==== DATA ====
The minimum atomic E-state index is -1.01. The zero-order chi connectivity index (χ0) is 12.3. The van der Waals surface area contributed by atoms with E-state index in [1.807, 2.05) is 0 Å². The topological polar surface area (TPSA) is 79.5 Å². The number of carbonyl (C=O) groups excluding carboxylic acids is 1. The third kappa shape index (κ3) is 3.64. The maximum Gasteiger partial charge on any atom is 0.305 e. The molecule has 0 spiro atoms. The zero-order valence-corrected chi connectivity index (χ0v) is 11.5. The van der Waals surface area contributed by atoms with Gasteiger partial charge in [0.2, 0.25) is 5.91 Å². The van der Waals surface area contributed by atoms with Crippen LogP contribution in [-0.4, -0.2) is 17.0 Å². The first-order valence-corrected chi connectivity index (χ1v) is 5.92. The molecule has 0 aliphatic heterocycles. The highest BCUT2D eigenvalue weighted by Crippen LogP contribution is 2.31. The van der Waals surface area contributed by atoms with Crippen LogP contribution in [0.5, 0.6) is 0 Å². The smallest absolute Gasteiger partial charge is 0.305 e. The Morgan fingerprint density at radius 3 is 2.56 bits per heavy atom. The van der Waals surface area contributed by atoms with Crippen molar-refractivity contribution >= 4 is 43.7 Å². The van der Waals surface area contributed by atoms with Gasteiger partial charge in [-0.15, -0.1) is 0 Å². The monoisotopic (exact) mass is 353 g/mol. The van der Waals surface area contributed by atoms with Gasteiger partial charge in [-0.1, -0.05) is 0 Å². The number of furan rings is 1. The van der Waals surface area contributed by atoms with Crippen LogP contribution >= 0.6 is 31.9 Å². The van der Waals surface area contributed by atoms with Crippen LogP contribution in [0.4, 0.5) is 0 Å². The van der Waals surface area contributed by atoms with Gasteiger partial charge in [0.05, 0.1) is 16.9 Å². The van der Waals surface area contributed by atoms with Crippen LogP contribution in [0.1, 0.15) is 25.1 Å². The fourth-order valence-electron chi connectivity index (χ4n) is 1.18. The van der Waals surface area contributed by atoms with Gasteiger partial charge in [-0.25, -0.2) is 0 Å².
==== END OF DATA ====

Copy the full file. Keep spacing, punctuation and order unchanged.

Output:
The minimum atomic E-state index is -1.01. The zero-order chi connectivity index (χ0) is 12.3. The van der Waals surface area contributed by atoms with E-state index in [1.807, 2.05) is 0 Å². The topological polar surface area (TPSA) is 79.5 Å². The number of carbonyl (C=O) groups excluding carboxylic acids is 1. The third kappa shape index (κ3) is 3.64. The maximum Gasteiger partial charge on any atom is 0.305 e. The molecule has 0 spiro atoms. The zero-order valence-corrected chi connectivity index (χ0v) is 11.5. The van der Waals surface area contributed by atoms with Gasteiger partial charge in [0.2, 0.25) is 5.91 Å². The van der Waals surface area contributed by atoms with Crippen LogP contribution in [-0.4, -0.2) is 17.0 Å². The first-order valence-corrected chi connectivity index (χ1v) is 5.92. The molecule has 0 aliphatic heterocycles. The highest BCUT2D eigenvalue weighted by Crippen LogP contribution is 2.31. The van der Waals surface area contributed by atoms with Crippen LogP contribution in [0.5, 0.6) is 0 Å². The smallest absolute Gasteiger partial charge is 0.305 e. The Morgan fingerprint density at radius 3 is 2.56 bits per heavy atom. The van der Waals surface area contributed by atoms with Crippen molar-refractivity contribution >= 4 is 43.7 Å². The van der Waals surface area contributed by atoms with Gasteiger partial charge in [-0.15, -0.1) is 0 Å². The monoisotopic (exact) mass is 353 g/mol. The van der Waals surface area contributed by atoms with Gasteiger partial charge in [-0.1, -0.05) is 0 Å². The number of furan rings is 1. The van der Waals surface area contributed by atoms with Crippen LogP contribution >= 0.6 is 31.9 Å². The van der Waals surface area contributed by atoms with Crippen LogP contribution in [0.4, 0.5) is 0 Å². The van der Waals surface area contributed by atoms with Gasteiger partial charge in [0.05, 0.1) is 16.9 Å². The van der Waals surface area contributed by atoms with Crippen LogP contribution in [0.1, 0.15) is 25.1 Å². The fourth-order valence-electron chi connectivity index (χ4n) is 1.18. The van der Waals surface area contributed by atoms with Gasteiger partial charge in [-0.25, -0.2) is 0 Å².